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AR Router Troubleshooting Guide

This Product Documentation provides guidance for maintaining AR Enterprise Router, covering common information collection and fault diagnostic commands, typical fault troubleshooting guide, and troubleshooting.
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What Are the Reasons for L2TP VPN Service Interruptions?

What Are the Reasons for L2TP VPN Service Interruptions?

Possible Causes

  • The route is unreachable.
  • The MTU is incorrectly set on the virtual interface.
  • The TCP MSS is incorrectly set on the virtual interface. Ensure that the total packet length (TCP MSS plus all the header lengths) is no greater than the MTU value. Otherwise, packets may not be transmitted correctly.

Troubleshooting Procedure

  1. Run the ping or tracert command to check whether the route is reachable.
  2. Run the ping -s packetsize -a source-ip-address host command to check whether packets are fragmented.

    Run the ping command to test packets of different sizes and determine whether packet loss occurs or the ping fails. Find the threshold (If the packet size exceeds the threshold, packets may be lost or the ping may fail.)

    Run the mtu mtu command in the interface view to change the MTU value to be less than the threshold.

    If the access speed of some TCP services remains low or if some TCP services are interrupted intermittently after a new MTU value is configured, run the tcp adjust-mss value command in the interface view to change the MSS value of TCP packets.

Additional Information

Packet fragmentation consumes considerable CPU resources, resulting in degraded quality of services. To ensure high quality of services, consider the following when configuring L2TP:

  • MTU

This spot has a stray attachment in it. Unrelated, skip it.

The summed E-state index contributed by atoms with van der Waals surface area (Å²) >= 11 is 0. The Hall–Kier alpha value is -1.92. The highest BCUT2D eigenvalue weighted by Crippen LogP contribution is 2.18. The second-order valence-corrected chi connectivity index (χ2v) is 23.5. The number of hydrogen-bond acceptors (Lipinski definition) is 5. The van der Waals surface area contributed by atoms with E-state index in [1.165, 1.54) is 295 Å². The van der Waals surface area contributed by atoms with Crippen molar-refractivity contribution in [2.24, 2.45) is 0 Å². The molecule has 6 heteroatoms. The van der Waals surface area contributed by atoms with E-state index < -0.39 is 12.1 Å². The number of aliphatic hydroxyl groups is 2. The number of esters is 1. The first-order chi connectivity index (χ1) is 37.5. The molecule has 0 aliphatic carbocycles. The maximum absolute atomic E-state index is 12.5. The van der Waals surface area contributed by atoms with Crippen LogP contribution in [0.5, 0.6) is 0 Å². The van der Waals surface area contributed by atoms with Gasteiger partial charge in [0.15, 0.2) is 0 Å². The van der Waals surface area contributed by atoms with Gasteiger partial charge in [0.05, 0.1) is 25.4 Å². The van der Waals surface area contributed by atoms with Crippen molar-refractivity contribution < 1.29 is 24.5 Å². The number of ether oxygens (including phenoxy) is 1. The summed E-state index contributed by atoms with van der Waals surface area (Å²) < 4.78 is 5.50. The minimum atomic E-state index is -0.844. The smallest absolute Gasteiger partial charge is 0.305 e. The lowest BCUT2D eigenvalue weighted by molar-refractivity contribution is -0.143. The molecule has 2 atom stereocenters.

Maximum transmission unit (MTU) determines the maximum number of bytes that can be transmitted on a link at a time. The MTU value varies according to the interface type. For example, the default MTU for Ethernet interfaces is 1500 bytes. The MTU of a link depends on the interface with the smallest MTU. If the size of packets to be sent by an interface exceeds the MTU of the interface, the device fragments encrypted packets before transmitting them. After an interface receives all the fragments of an IP packet, the interface reassembles the fragments before decrypting the packet. Fragmentation and reassembly consume CPU resources.


    TCP MSS specifies the maximum segment size of TCP packets. If the total packet length (TCP MSS plus all the header lengths) is greater than the link MTU, data packets are fragmented for transmission. Both fragmentation and encryption/decryption of packets consume CPU resources of devices on the transmission link. High CPU resource consumption may cause packet loss.

    Some upper-layer applications, such as an application layer protocol like HTTP, set the Don't Fragment (DF) field in the IP packet header to 1, preventing TCP packets from being fragmented. If the DF field is set to 1 and the interface MTU is less than the MSS, the device will discard TCP packets because it cannot fragment them.

Updated: 2019-05-10

Document ID: EDOC1000079719

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